From the Editors

The power of choice

The whirlwind of 2018 veterinary conferences and meetings is in full swing. Thousands of veterinary professionals kicked off the year by attending VMX or WVC, while the rest of the year presents additional opportunities such as the Veterinary Innovation Summit, the American Veterinary Medical Association Convention and Fetch.

It’s encouraging to realize that today we have so many ways to learn, but there remains an added level of engagement when we attend conferences. The conference experience for many includes the thrill and challenges of travel; the excitement and anxieties of being away from home and work; and the fun and fatigue associated with the many educational sessions and after-hours events.

Conference attendees are exposed to innovative ideas that can be overwhelming, especially once the veterinary professionals return home and consider implementing the ideas in their practices. The ideas spinning around in their minds may lead to questions such as: Where do I start? How can I make all 42 great ideas happen immediately? Will they really work in my practice? Too many times, the overwhelming feeling and associated questions lead to non-action.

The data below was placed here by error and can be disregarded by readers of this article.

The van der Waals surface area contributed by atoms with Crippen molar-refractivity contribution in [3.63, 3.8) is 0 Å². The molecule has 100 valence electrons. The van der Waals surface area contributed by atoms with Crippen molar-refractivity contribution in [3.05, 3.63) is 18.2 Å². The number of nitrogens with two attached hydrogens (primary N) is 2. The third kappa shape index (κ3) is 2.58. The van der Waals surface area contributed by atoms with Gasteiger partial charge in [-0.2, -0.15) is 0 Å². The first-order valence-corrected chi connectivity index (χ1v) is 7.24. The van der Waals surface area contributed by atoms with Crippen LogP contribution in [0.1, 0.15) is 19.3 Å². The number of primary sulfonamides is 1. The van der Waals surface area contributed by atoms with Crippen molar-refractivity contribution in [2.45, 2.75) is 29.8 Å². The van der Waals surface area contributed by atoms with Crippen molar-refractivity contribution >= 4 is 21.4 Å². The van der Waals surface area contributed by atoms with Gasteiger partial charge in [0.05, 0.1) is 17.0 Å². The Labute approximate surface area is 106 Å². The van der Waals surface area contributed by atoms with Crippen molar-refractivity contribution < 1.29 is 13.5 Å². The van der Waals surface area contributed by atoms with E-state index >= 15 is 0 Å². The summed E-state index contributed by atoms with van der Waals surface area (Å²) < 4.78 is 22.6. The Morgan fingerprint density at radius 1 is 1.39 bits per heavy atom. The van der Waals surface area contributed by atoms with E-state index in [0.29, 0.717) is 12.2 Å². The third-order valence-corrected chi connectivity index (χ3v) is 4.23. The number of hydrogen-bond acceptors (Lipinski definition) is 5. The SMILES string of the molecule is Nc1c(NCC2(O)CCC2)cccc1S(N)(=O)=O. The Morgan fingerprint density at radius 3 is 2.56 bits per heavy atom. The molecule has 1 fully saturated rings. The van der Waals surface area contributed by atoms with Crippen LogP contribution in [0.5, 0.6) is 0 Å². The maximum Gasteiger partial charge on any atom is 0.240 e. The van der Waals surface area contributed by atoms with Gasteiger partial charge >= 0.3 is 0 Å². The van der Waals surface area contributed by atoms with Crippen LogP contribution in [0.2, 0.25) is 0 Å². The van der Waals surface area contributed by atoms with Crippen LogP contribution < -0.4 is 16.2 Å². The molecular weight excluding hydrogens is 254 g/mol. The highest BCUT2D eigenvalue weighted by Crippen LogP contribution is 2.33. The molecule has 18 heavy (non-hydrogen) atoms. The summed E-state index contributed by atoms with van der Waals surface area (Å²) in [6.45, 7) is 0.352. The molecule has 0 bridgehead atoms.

What consistently is a key to successful implementation after exposure to a vast amount of information is to take all those ideas, prioritize, and choose the top one or two.

That leads us to the power of choice. Not all attendees believe everything they learn at conferences will work imminently in their practices. However, the information may serve as food for thought.

Others might believe that what they learn serves as the spark necessary to help take the next step forward. That’s one of the beauties of choice; we can make decisions that we believe will work for us. The benefits of new data, diverse ideas and future projections all help us make the best decisions possible for our practices.

Today’s Veterinary Business strives to provide content that meets readers where they are and helps them with wherever they may be going. This issue includes a wide variety of stories, steps and perspectives. On the cover, one veterinarian explains why he engaged in diversionary activity. Dr. Lisa Greenhill discusses on Page 43 the steps to growing diversity within a veterinary practice. Dr. Aaron Massecar shares on Page 32 his perspective on future practice models.

You may not agree that all the ideas in Today’s Veterinary Business are ready and ripe for your practice, just like your takeaways from conferences. You have the power of choice.

I would like to remind you of your power of voice by inviting you to share your opinion about how we’re doing. Today’s Veterinary Business now offers Viewpoints, a letters to the editor section on Page 63. We welcome your feedback and look forward to sharing your viewpoint with readers.

Remember,  no matter what challenges come your way, nobody can take away your power of choice.

All my best,

Deborah A. Stone, MBA, Ph.D., CVPM
Editor-in-chief Protection Status